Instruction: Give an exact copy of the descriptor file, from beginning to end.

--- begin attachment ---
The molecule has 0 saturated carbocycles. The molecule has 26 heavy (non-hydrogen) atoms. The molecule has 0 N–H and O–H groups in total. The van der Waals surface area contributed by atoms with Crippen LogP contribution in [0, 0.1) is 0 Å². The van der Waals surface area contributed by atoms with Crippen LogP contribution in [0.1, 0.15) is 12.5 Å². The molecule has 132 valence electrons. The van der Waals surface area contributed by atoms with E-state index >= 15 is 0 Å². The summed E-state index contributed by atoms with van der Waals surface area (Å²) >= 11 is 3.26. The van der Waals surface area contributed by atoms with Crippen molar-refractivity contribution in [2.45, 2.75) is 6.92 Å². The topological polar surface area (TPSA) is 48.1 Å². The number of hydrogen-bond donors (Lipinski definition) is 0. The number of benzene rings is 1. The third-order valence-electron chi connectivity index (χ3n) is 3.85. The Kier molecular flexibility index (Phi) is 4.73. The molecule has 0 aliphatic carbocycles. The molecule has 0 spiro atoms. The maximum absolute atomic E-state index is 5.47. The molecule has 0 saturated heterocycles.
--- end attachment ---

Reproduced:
The molecule has 0 saturated carbocycles. The molecule has 26 heavy (non-hydrogen) atoms. The molecule has 0 N–H and O–H groups in total. The van der Waals surface area contributed by atoms with Crippen LogP contribution in [0, 0.1) is 0 Å². The van der Waals surface area contributed by atoms with Crippen LogP contribution in [0.1, 0.15) is 12.5 Å². The molecule has 132 valence electrons. The van der Waals surface area contributed by atoms with E-state index >= 15 is 0 Å². The summed E-state index contributed by atoms with van der Waals surface area (Å²) >= 11 is 3.26. The van der Waals surface area contributed by atoms with Crippen molar-refractivity contribution in [2.45, 2.75) is 6.92 Å². The topological polar surface area (TPSA) is 48.1 Å². The number of hydrogen-bond donors (Lipinski definition) is 0. The number of benzene rings is 1. The third-order valence-electron chi connectivity index (χ3n) is 3.85. The Kier molecular flexibility index (Phi) is 4.73. The molecule has 0 aliphatic carbocycles. The molecule has 0 spiro atoms. The maximum absolute atomic E-state index is 5.47. The molecule has 0 saturated heterocycles.